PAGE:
This is a rather retro story that has real world implications in modern day America (and the western world). For those of you who were old enough in the early 90’s you recall the E. Coli outbreak at Jack in the Box (henceforth called Jack) and might be saying in confusion “I thought it was beef that killed those 4 kids, not corn.” You would be technically correct, which is generally the best kind of correct.
However, being technically correct doesn’t matter much when dealing with bacteria or trying to reduce ones chances of death. Unfortunately nature doesn’t care about technicalities, it’s more about doing what it does and we largely follow along trying not to get stepped on or eaten by rabbit squirrels.
E. Coli is not inherently a bad thing, there are types of E. Coli living in the lower intestine of many endotherms that’s pretty awesome. It keeps us from getting much worse things in there, it provides us some important vitamins, and occasionally it writes us letters. It’s a relatively simple bacteria that most warm blooded creatures probably would thank once or twice in their life if they knew enough about it.
However, as with many things, there is a dark side to E. Coli. There are strains of this organism that will destroy the ever loving heck out of your Kidneys and red blood cells. These are two things most people cherish, this isn’t exactly common in adults (but still consult your doctor) and generally only really kill kids or old people.
So again, you might be asking, just how in the hell did corn kill people at Jack in the Box? That’s a valid question, so far it just sounds like beef was contaminated with this bad E. Coli, folks ate that beef, and some kids died. Fairly straight forward.
But what you might not realize is that this strain is rather unique and came about, quite interestingly, by a single process. Feeding corn to cattle.
It turns out that naturally a cows stomach is PH Neutral, while a human stomach is acidic (I believe that means PH Negative). Feeding a cow copious amounts of corn will actually change the PH Balance of its stomach and leave it with a wonderfully familiar tummy, one that actually is very upsetting for the cow (and would probably kill them if they lived longer than 16 months in the US these days).
So what happened before we fed corn to cows? Well factories would cut up the cows, poop would contaminate your meat, you’d eat that meat and the E. Coli would enter your stomach. Since it was adapted to survive in the PH. Neutral world of the cows belly it would be utterly slaughtered within your stomach. You might get some level of sickness but not something to write home about and I imagine your biggest issue would be gas.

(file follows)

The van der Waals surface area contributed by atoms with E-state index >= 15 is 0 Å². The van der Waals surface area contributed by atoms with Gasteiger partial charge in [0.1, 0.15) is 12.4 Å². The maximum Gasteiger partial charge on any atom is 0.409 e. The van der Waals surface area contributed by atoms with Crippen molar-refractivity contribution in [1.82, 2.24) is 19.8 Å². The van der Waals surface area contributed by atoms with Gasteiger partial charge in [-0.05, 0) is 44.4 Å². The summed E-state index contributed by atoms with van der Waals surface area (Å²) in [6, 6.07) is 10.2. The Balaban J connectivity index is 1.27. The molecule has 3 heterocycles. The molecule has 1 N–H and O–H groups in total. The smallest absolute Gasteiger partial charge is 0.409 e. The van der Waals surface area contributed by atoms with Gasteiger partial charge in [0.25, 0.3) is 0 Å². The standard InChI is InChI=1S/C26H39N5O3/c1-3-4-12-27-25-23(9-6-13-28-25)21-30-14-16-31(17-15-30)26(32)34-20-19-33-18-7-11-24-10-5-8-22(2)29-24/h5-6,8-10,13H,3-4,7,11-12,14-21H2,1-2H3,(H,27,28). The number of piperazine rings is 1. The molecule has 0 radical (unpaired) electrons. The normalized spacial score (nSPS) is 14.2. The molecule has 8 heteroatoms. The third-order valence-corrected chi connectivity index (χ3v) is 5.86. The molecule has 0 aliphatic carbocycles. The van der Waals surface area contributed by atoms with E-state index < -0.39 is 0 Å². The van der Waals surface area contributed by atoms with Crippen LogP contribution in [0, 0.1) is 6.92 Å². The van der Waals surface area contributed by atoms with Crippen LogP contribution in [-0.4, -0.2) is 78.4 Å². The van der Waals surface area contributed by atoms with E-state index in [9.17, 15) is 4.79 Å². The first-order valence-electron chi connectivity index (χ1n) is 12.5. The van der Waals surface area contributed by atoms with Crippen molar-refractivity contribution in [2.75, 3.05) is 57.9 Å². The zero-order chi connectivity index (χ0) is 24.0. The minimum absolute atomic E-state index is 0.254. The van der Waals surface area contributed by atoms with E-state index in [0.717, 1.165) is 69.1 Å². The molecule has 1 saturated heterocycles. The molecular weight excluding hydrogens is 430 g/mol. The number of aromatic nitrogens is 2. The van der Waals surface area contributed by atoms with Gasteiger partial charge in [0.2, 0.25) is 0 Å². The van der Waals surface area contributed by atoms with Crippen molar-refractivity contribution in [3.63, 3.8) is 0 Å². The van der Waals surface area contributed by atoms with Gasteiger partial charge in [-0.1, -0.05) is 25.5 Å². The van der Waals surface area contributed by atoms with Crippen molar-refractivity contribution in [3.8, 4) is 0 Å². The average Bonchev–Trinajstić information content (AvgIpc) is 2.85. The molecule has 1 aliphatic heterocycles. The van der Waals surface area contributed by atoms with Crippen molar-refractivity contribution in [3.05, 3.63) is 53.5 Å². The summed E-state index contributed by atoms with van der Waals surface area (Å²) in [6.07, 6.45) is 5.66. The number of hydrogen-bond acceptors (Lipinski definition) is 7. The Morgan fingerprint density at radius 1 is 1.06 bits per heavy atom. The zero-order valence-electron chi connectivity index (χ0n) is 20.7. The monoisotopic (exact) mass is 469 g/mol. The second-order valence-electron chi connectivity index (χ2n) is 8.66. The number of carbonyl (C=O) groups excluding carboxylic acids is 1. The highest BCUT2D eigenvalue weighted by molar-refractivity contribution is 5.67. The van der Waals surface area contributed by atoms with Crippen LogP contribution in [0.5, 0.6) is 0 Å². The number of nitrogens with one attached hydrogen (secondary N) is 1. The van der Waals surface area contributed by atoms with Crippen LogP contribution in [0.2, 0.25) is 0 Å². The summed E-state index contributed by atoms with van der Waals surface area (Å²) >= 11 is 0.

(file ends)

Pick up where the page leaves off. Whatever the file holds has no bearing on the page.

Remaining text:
Now, however, with corn fed cows you have a bacteria that hits your stomach and scoffs. It laughs with such a fury that one might find it curiously cocky, though I would be too if 10 microbes of me could be fatal.
So that, my curious web goer, is how corn killed 4 kids in the early 90’s and how it continues to sicken and kill people across the US. It turns out that taking an animal you’ve been well adapted at eating, and dramatically changing its diet, might not be the best idea.
Who would have thought?
If you were curious, or paranoid, grabbing grass fed beef from your local farm (or from a farmer’s market) will dramatically improve the nutritional quality of the meat you eat (both subjectively in terms of the treatment of the animal and objectively in terms of actual nutrition) and will reduce the chance of, at the very least, you getting a nice case of E. Coli.
However, I’m not about to petition companies to stop corn feeding cows. It’s not my place to stop them, it’s up to consumers to decide if they want to endanger themselves and create an incredibly destructive environment for some slightly cheaper meat. So this is more of an interesting tale than it necessarily is a cautionary one.
Edit: Holy crap. I linked this on reddit for some lulz since I imagined some folks there would like to tear it apart (as I’m sure there are problems and reddit is wonderful for fact checking) but I wasn’t expecting to immediately see folks viewing. Very honored for sure.